President’s February / March Message
With Carnival, I began to think about masks. I only wish that we could still associate them with the glamorous Venetian variety that stirs a frisson of mystery. But sadly, due to the pandemic, we are growing accustomed to a new mask. This version forces us, even in rare lockdown encounters, to assess each other without the benefit of a facial expression, now covered. No, it is down to the eyes. I wondered are they helping us view into souls as Shakespeare had us believe?
The Covid mask directs our attention like a laser beam to “the lamps of the body” as Scriptures identify the eyes. I am still an entry level student in eye interpretation as I try to gain a basic level of fluency and translation skills. Without the immediate clues of the smile or frown, the set of a determined jaw or a quivering chin, it is an acquired skill to gauge a person’s demeanor. But wouldn’t it be wonderful were we to emerge from Covid masking with a new language better suited to improve our understanding of others? An evolved intuition that helps us identify those who seek connections and need support. Human relationships are nurtured by far more than a cursory glance. We are learning that life is not lived socially distanced. We are lamenting that separation and masks are only erecting more barriers to our mutual understanding. If we could learn to read the eyes of others we encounter as we do a dictionary, a tool for definition, how much better could life be?
I believe that KCWC, in its mission statement to engender friendship through shared experiences, still has a pivotal role to play even in a socially distanced pandemic. I know that many of you are frustrated by the lack of physical connection we can now enjoy. But I urge you to consider that perhaps a different possibility for understanding each other is a fortunate lesson of this difficult time of isolation. On my many walks, I am beginning to recognise loneliness, despair and need in passers-by even in brief masked encounters. My tender heart is more rapidly deciphering the clues I read in others who, like myself, are struggling with how life turned so quickly from science fiction into fact. We feel outside ourselves in some limbo where all the usual signposts need translation. But lock into someone’s eyes, and it is impossible to avoid connection. We have the opportunity while wearing masks to oddly unmask each other, to penetrate to the true persona our eyes reveal.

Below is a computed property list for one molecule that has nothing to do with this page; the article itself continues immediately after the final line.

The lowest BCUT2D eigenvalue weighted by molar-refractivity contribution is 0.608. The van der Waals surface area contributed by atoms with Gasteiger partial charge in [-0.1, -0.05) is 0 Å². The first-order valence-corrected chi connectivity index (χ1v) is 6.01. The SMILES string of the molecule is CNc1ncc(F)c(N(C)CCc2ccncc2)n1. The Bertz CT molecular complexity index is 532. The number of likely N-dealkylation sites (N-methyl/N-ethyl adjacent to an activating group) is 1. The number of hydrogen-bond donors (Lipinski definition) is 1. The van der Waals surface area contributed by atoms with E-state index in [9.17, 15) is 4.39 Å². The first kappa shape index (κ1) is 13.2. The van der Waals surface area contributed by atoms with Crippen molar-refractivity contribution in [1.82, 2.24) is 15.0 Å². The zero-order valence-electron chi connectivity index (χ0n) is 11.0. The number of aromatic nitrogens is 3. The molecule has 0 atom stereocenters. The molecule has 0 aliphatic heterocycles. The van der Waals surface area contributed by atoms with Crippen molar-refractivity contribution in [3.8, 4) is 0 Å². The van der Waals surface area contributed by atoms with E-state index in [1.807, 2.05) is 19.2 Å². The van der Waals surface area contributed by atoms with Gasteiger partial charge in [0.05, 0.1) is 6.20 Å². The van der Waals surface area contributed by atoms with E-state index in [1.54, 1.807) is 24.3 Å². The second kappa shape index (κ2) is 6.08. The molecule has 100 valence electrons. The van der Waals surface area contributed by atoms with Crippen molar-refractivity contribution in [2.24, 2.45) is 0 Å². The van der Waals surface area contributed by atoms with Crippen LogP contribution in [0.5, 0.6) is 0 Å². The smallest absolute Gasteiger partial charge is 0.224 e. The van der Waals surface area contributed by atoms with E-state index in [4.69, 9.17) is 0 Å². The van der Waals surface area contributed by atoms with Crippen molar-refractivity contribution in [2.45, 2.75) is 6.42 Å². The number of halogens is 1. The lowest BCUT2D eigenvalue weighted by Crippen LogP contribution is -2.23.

Please take this time to reach out to your KCWC friends. Invite them – along with your other friends as guests – to join you in one of our many Zoom lectures all designed to keep you happily busy. In February alone the calendar is filled with celebrations of the Chinese New Year, virtual tours, Art History lectures to transport you to Madrid, and so much more. Our Language Conversation and Book Groups continue uninterrupted. Yoga keeps your body healthy and balanced while Foodies is making sure what we consume helps us remain fortified for the unique challenges we now face. And, of course, after enjoying Dr. Tristram Hunt of the V and A for our February Speaker Series GM, we convene on Thursday 4 March to hear Helen Brocklebank, CEO of Walpole address us about British Luxury brands.
As for masks, should we ever return to the pre-pandemic luxury of viewing a face mask free, I hope we keep the perceptive tools we are having to cultivate now. Even when we no longer need to look into people’s eyes as the sole indicator of their mood, our relationships would be much enhanced if we strive to unmask the inner spirit of others. In sight there is insight. Shakespeare was right after all.
Mary Narvell / President KCWC
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